Fixing a Google Chrome failure to save passwords
This is a kind of post that people used to write back in the heady early days of blogging and a more communal web: putting something out there to help Google help other people.
For some time I had been having an irritating persistent failure with Google Chrome that I could not find an answer for:
- After logging into some website, it would offer me to save the password, as usual.
- I would click on the save button.
- Chrome would not show any kind of error.
- But the password would not be saved: neither would it filled in automatically next time I went to the same site, nor would any password at all show up in the list on
The list of passwords would just stay blank no matter what I did.
Mysteriously, a handful of passwords did get stored, somehow, somewhere. Chrome could fill those in even as it woudn’t list them on the settings screen.
Searching the web, almost all answers I could find related to the case of people who are logged into Google within Chrome and use its password syncing service. I don’t – I simply want my passwords saved locally. The few answers I found that seemed to relate to my situation invariably suggested resetting one’s profile. Now, that approach does appear not to be mere superstition: of the people I found who had this problem, the ones who reported back all wrote that resetting their profile fixed the problem.
So I had a way of making the problem go away – but I also have a lot of data in my profiles. It’s not just bookmarks. I have tweaked many of the settings, individually for each profile (which is the whole point of using them, after all), and more importantly I use a number of extensions that themselves have extensive configurations. Recreating that all is a big task.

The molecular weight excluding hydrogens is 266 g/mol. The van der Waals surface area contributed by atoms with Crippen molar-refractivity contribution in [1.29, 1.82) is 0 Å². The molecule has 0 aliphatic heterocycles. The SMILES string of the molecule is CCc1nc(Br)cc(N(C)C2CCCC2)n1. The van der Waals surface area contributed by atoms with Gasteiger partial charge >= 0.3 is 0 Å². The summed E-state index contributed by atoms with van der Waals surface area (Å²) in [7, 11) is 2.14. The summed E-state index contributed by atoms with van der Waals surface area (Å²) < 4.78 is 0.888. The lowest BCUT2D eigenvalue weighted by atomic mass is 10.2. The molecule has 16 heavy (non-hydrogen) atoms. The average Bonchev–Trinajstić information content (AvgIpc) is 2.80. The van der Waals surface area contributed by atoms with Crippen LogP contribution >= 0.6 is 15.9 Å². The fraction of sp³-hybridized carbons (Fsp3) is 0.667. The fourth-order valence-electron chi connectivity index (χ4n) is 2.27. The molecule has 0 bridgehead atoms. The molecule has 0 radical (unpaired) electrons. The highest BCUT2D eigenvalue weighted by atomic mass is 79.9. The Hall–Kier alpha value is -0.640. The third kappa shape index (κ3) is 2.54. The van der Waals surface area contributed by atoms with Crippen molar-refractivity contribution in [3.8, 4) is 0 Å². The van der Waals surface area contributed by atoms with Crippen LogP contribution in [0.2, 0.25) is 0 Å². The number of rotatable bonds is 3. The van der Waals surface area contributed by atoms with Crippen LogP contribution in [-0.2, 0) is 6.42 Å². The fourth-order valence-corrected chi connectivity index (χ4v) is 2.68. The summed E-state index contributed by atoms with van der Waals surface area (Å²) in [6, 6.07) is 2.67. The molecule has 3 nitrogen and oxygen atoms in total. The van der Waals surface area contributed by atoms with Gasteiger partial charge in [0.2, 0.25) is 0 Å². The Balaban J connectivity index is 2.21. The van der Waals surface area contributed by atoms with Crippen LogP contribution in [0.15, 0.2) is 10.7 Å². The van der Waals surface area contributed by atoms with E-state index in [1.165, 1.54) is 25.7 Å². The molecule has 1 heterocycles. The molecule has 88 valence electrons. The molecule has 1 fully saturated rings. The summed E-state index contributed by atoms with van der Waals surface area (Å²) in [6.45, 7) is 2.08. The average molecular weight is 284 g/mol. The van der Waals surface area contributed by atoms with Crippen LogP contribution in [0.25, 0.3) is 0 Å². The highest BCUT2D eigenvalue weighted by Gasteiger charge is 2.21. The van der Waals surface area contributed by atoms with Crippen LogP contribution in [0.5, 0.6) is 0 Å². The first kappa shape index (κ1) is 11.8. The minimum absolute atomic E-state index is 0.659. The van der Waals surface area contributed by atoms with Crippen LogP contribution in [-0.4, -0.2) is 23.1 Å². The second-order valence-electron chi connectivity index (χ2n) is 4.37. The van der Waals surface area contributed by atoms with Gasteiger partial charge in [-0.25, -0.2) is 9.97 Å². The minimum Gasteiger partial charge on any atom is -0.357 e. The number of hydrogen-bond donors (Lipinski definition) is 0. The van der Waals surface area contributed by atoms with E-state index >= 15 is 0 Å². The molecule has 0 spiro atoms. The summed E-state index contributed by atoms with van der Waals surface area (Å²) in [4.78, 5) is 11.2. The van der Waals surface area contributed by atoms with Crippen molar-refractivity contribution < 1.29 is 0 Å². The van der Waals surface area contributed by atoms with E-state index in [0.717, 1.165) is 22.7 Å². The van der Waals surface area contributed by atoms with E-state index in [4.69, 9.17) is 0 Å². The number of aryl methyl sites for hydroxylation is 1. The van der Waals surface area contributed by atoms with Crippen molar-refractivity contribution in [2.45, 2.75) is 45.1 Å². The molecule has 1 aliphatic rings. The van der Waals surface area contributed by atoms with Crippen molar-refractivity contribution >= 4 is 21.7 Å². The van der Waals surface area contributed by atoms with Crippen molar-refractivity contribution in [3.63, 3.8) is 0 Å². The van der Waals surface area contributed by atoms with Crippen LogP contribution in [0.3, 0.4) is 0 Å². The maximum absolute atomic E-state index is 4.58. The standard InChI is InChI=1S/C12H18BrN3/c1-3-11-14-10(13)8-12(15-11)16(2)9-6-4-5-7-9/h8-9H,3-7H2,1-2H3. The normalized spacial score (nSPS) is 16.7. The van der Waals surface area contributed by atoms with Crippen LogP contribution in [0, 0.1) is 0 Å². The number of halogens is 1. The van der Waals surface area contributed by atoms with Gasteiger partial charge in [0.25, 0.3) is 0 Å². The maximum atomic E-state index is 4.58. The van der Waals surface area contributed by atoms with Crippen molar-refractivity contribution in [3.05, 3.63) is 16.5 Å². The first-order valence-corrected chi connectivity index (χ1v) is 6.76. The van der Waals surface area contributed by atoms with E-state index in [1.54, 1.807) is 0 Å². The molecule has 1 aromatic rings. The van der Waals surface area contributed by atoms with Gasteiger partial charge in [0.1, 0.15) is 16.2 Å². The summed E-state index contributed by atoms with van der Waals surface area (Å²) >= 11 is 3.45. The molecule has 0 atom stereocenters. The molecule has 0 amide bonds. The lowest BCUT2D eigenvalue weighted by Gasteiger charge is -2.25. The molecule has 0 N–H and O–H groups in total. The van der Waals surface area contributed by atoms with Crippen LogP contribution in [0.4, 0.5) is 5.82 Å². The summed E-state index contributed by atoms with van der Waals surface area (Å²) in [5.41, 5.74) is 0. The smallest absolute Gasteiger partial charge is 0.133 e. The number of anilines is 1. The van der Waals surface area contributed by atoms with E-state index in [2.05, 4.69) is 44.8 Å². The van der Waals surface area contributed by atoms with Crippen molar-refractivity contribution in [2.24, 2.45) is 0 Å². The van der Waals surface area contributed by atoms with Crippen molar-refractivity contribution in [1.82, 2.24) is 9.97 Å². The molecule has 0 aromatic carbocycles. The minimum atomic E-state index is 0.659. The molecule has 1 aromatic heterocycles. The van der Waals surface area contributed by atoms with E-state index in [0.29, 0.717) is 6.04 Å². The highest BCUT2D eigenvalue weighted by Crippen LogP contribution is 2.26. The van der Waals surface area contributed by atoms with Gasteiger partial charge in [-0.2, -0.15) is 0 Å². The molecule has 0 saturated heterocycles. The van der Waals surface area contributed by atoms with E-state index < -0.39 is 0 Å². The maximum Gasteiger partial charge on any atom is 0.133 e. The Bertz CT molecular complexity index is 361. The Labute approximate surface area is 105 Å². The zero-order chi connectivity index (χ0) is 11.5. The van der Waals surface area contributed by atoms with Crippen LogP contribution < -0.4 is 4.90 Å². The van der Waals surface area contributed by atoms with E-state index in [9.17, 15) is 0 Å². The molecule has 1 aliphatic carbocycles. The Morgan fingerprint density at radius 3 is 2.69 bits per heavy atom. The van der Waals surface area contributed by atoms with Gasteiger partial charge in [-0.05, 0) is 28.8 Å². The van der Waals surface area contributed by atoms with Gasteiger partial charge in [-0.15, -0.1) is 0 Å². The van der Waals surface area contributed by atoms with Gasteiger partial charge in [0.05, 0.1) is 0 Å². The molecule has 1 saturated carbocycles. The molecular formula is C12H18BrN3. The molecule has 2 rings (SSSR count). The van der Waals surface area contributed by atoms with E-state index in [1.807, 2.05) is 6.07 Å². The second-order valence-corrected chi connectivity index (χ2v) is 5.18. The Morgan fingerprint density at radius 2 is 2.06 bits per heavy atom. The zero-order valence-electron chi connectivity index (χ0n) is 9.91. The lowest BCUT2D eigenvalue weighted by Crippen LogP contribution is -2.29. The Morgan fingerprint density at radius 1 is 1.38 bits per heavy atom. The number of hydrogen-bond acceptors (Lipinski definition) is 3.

So I went poking around where Chrome stores its user-specific data, inside the user’s home directory:
In there, the main profile resides in a directory called
Default, while additional profiles are found in
Profile 2 etc.
Within each profile, there is a file called
Login Data. It’s an SQLite database (as are many of the files in there), and therefore accompanied by a corresponding
Login Data-journal file. Deleting that pair of files fixes password saving in the profile in question without affecting the rest of it. (Note: you must quit Chrome first.)
So a full profile reset is not necessary – you can reset just the password storage by deleting just the files that it uses.
This does mean you lose any passwords you had stored previously, unfortunately. But since you cannot really access them any more anyway, that data loss has effectively already happened by the time you delete the files.